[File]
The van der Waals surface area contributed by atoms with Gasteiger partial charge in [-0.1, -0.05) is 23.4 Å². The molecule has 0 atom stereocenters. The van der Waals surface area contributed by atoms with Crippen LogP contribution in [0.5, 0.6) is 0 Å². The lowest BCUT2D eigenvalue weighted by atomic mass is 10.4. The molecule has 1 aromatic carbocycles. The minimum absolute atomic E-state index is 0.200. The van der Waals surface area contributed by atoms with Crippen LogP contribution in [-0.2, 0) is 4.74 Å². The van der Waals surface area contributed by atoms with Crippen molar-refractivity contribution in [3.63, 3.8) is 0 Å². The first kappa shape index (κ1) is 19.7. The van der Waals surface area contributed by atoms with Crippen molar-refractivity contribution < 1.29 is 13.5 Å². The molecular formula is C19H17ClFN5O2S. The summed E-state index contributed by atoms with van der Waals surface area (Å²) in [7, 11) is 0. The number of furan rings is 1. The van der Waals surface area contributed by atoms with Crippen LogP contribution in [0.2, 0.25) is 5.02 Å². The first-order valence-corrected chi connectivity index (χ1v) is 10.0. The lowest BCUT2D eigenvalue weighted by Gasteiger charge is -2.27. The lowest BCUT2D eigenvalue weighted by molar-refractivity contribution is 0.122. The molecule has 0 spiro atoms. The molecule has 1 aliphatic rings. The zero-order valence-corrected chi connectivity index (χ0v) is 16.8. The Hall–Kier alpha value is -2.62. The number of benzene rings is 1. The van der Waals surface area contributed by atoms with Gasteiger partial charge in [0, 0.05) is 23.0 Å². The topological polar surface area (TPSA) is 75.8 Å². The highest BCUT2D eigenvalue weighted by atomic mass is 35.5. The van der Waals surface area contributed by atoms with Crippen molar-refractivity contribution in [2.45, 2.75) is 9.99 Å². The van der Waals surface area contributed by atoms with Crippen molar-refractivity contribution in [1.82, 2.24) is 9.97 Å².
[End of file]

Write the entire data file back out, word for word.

The van der Waals surface area contributed by atoms with Gasteiger partial charge in [-0.1, -0.05) is 23.4 Å². The molecule has 0 atom stereocenters. The van der Waals surface area contributed by atoms with Crippen LogP contribution in [0.5, 0.6) is 0 Å². The lowest BCUT2D eigenvalue weighted by atomic mass is 10.4. The molecule has 1 aromatic carbocycles. The minimum absolute atomic E-state index is 0.200. The van der Waals surface area contributed by atoms with Crippen LogP contribution in [-0.2, 0) is 4.74 Å². The van der Waals surface area contributed by atoms with Crippen molar-refractivity contribution in [3.63, 3.8) is 0 Å². The first kappa shape index (κ1) is 19.7. The van der Waals surface area contributed by atoms with Crippen molar-refractivity contribution < 1.29 is 13.5 Å². The molecular formula is C19H17ClFN5O2S. The summed E-state index contributed by atoms with van der Waals surface area (Å²) in [7, 11) is 0. The number of furan rings is 1. The van der Waals surface area contributed by atoms with Crippen LogP contribution in [0.2, 0.25) is 5.02 Å². The first-order valence-corrected chi connectivity index (χ1v) is 10.0. The lowest BCUT2D eigenvalue weighted by Gasteiger charge is -2.27. The lowest BCUT2D eigenvalue weighted by molar-refractivity contribution is 0.122. The molecule has 0 spiro atoms. The molecule has 1 aliphatic rings. The zero-order valence-corrected chi connectivity index (χ0v) is 16.8. The Hall–Kier alpha value is -2.62. The number of benzene rings is 1. The van der Waals surface area contributed by atoms with Gasteiger partial charge in [0, 0.05) is 23.0 Å². The topological polar surface area (TPSA) is 75.8 Å². The highest BCUT2D eigenvalue weighted by atomic mass is 35.5. The van der Waals surface area contributed by atoms with Crippen molar-refractivity contribution in [2.45, 2.75) is 9.99 Å². The van der Waals surface area contributed by atoms with Crippen molar-refractivity contribution in [1.82, 2.24) is 9.97 Å².